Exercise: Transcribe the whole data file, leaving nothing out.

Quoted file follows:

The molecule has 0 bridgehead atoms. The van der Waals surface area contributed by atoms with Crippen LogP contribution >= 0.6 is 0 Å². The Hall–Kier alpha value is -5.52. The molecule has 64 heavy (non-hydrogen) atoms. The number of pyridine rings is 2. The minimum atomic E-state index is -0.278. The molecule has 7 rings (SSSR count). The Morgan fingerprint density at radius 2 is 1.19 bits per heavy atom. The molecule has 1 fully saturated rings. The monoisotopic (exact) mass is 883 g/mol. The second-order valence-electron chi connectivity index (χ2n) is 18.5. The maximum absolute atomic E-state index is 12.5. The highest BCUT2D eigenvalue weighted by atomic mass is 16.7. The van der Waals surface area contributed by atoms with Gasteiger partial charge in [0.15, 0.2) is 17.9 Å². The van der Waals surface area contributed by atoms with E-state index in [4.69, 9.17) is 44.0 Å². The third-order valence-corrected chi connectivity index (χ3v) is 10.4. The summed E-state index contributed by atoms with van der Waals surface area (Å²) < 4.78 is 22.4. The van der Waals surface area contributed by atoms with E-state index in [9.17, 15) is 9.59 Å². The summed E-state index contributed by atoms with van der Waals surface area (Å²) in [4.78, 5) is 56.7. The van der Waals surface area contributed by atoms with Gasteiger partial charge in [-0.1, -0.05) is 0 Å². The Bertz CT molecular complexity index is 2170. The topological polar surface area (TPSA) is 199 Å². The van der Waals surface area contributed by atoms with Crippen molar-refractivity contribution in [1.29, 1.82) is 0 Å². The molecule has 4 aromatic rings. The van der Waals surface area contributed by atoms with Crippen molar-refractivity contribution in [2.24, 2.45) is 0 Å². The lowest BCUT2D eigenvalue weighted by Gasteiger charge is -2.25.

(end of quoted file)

The molecule has 0 bridgehead atoms. The van der Waals surface area contributed by atoms with Crippen LogP contribution >= 0.6 is 0 Å². The Hall–Kier alpha value is -5.52. The molecule has 64 heavy (non-hydrogen) atoms. The number of pyridine rings is 2. The minimum atomic E-state index is -0.278. The molecule has 7 rings (SSSR count). The Morgan fingerprint density at radius 2 is 1.19 bits per heavy atom. The molecule has 1 fully saturated rings. The monoisotopic (exact) mass is 883 g/mol. The second-order valence-electron chi connectivity index (χ2n) is 18.5. The maximum absolute atomic E-state index is 12.5. The highest BCUT2D eigenvalue weighted by atomic mass is 16.7. The van der Waals surface area contributed by atoms with Gasteiger partial charge in [0.15, 0.2) is 17.9 Å². The van der Waals surface area contributed by atoms with E-state index in [4.69, 9.17) is 44.0 Å². The third-order valence-corrected chi connectivity index (χ3v) is 10.4. The summed E-state index contributed by atoms with van der Waals surface area (Å²) < 4.78 is 22.4. The van der Waals surface area contributed by atoms with E-state index in [9.17, 15) is 9.59 Å². The summed E-state index contributed by atoms with van der Waals surface area (Å²) in [4.78, 5) is 56.7. The van der Waals surface area contributed by atoms with Gasteiger partial charge in [-0.1, -0.05) is 0 Å². The Bertz CT molecular complexity index is 2170. The topological polar surface area (TPSA) is 199 Å². The van der Waals surface area contributed by atoms with Crippen molar-refractivity contribution in [1.29, 1.82) is 0 Å². The molecule has 4 aromatic rings. The van der Waals surface area contributed by atoms with Crippen molar-refractivity contribution in [2.24, 2.45) is 0 Å². The lowest BCUT2D eigenvalue weighted by Gasteiger charge is -2.25.